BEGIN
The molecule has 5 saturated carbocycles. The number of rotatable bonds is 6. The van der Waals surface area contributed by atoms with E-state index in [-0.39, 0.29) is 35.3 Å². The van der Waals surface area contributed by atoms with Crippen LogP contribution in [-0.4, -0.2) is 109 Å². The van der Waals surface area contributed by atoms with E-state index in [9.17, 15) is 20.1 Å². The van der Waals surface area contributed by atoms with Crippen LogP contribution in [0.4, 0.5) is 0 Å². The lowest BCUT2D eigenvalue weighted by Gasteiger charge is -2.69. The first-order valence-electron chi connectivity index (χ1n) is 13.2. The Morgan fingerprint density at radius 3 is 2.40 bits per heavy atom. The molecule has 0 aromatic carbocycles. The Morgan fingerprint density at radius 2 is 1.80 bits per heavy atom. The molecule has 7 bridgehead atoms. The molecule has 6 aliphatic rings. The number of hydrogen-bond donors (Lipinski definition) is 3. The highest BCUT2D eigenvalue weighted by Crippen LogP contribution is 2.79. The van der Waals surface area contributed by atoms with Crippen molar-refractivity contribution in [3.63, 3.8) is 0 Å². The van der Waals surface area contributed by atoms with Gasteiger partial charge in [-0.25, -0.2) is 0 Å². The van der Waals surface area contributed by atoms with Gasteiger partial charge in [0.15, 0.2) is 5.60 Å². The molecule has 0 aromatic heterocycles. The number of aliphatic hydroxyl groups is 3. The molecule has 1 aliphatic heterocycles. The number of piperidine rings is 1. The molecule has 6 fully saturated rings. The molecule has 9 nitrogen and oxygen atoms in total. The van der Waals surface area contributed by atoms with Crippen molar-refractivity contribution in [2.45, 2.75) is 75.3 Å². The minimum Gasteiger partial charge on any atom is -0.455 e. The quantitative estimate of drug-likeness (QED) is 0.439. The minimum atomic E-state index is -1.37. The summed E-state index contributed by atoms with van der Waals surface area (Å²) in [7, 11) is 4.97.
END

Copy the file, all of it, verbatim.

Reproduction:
The molecule has 5 saturated carbocycles. The number of rotatable bonds is 6. The van der Waals surface area contributed by atoms with E-state index in [-0.39, 0.29) is 35.3 Å². The van der Waals surface area contributed by atoms with Crippen LogP contribution in [-0.4, -0.2) is 109 Å². The van der Waals surface area contributed by atoms with E-state index in [9.17, 15) is 20.1 Å². The van der Waals surface area contributed by atoms with Crippen LogP contribution in [0.4, 0.5) is 0 Å². The lowest BCUT2D eigenvalue weighted by Gasteiger charge is -2.69. The first-order valence-electron chi connectivity index (χ1n) is 13.2. The Morgan fingerprint density at radius 3 is 2.40 bits per heavy atom. The molecule has 0 aromatic carbocycles. The Morgan fingerprint density at radius 2 is 1.80 bits per heavy atom. The molecule has 7 bridgehead atoms. The molecule has 6 aliphatic rings. The number of hydrogen-bond donors (Lipinski definition) is 3. The highest BCUT2D eigenvalue weighted by Crippen LogP contribution is 2.79. The van der Waals surface area contributed by atoms with Crippen molar-refractivity contribution in [3.63, 3.8) is 0 Å². The van der Waals surface area contributed by atoms with Gasteiger partial charge in [-0.25, -0.2) is 0 Å². The van der Waals surface area contributed by atoms with Gasteiger partial charge in [0.15, 0.2) is 5.60 Å². The molecule has 0 aromatic heterocycles. The number of aliphatic hydroxyl groups is 3. The molecule has 1 aliphatic heterocycles. The number of piperidine rings is 1. The molecule has 6 fully saturated rings. The molecule has 9 nitrogen and oxygen atoms in total. The van der Waals surface area contributed by atoms with Crippen molar-refractivity contribution in [2.45, 2.75) is 75.3 Å². The minimum Gasteiger partial charge on any atom is -0.455 e. The quantitative estimate of drug-likeness (QED) is 0.439. The minimum atomic E-state index is -1.37. The summed E-state index contributed by atoms with van der Waals surface area (Å²) in [7, 11) is 4.97.